Sie sind auf Seite 1von 89

MGMT 2021

The Consumer Protection Act, 2005


& Exemption/Exclusion Clauses
Lecturer: Arnaldo Brown
Establishment of Commission

• The Act establishes the


Consumer Affairs Commission as
a body corporate to inter alia:

2
Establishment of the Commission

Section 5

3
Section 5(1)

• There shall be established for the purposes


of this Act a body to be called the Consumer
Affairs Commission (hereinafter in this Act
referred to as the Commission), which shall
be a body corporate to which the provisions
of section 28 of the Interpretation Act shall
apply.

4
Functions of the Commission

Section 6

5
Functions of Commission

• 6.—(1) Subject to subsection (3),


the Commission shall—

6
Section 6 (1)

(a) carry out, at the request of a consumer who has


been adversely affected, such investigations in
relation to the sale of goods or the provision of services
as will enable it to determine whether the goods were
sold or the services were provided in contravention of
this Act and thereafter to make such report and
recommendations in connection therewith as it thinks
fit to the Minister;

7
Section 6 (1)

(b) carry out, on its own initiative, such


other investigations in relation to the
availability of goods of any class or
description as it thinks fit and make
such report and recommendations as
it thinks fit to the Minister;
8
Section 6 (1)

(c) promote the development of organizations


formed for the protection of the consumer and
ensure that they fulfill the criteria listed in
section 4;

9
Section 6 (1)

(d) collect, compile and analyze information in


relation to any trade or business;

10
Section 6 (1)

(e) provide information to consumers on their


rights as consumers and any other form of
consumer education;

11
Section 6 (1)

(f) implement education programmes for the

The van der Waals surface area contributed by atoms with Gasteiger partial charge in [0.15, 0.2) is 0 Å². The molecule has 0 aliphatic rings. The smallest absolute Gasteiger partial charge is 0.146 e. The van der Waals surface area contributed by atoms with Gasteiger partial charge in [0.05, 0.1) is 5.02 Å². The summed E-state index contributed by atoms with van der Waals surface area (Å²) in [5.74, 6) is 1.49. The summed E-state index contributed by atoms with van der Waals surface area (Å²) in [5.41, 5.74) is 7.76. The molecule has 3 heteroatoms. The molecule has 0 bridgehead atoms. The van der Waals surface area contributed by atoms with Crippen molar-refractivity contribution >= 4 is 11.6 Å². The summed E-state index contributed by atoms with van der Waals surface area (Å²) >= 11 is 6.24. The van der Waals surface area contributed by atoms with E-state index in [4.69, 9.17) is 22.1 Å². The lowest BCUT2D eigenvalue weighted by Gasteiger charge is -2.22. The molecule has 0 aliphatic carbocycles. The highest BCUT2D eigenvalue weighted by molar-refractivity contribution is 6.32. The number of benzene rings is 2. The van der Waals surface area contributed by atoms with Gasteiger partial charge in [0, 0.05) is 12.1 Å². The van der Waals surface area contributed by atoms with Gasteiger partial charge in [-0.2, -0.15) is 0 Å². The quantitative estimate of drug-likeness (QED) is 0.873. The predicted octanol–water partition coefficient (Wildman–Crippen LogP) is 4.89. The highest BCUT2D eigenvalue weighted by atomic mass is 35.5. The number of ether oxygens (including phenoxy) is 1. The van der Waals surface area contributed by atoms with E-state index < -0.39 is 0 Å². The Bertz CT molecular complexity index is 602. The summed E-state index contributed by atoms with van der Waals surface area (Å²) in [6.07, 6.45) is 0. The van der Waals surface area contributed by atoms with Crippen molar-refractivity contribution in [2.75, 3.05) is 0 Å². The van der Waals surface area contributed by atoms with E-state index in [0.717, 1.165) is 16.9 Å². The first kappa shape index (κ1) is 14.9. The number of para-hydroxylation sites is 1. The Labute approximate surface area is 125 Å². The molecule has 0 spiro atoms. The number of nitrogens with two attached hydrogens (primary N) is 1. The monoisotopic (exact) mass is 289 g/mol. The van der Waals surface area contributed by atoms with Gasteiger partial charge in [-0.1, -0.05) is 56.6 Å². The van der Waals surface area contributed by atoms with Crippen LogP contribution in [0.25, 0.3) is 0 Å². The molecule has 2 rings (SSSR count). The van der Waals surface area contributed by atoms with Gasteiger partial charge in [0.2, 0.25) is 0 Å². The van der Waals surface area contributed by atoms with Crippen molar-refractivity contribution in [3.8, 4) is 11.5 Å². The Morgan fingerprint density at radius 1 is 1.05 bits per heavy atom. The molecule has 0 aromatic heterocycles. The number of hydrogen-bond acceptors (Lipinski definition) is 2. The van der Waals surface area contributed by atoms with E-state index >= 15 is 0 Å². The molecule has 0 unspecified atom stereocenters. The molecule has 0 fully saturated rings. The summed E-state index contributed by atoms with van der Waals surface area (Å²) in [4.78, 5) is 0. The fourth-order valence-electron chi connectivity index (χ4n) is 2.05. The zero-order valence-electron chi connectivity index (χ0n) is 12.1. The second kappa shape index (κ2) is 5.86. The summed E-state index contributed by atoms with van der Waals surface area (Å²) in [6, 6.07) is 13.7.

benefit of consumers, suppliers and service
providers;

12
Section 6 (1)

(g) seek to resolve disagreements between


consumers and providers; and

13
Section 6 (1)

(h) carry out such other functions as the


Minister may assign to the Commission from
time to time.

14
Section 6 (2)

• (2) Subject to the provisions of this Act, the


Commission may, for the purpose of exercising
or discharging any of its functions under this
Act, do anything and enter into any
transaction which, in the opinion of the
Commission, is necessary to ensure the proper
the opinion of the Commission, is necessary to
ensure the proper

15
Section 6 (3)

• (3) The Commission shall investigate, in the


manner provided in sections 7 to 12, any
action alleged to have been taken by a
provider to the disadvantage of the
complainant.

16
PART IV.
Duties of Providers and Consumers

SECTION 18

17
Information to Consumer

• 18.—(1) At any time before payment is made


for any goods (whether sold as new or used) a
provider shall, in addition to the requirements
of any other enactment relating to the
packaging, labelling or description of goods,
provide to the consumer, verbally or in writing
in the English language, all information
concerning the goods being sold.

18
Information to Consumer

• (2) The information referred to in subsection


(1) is—
(a) where applicable, the origin, price in the
currency of Jamaica, care, terms, components,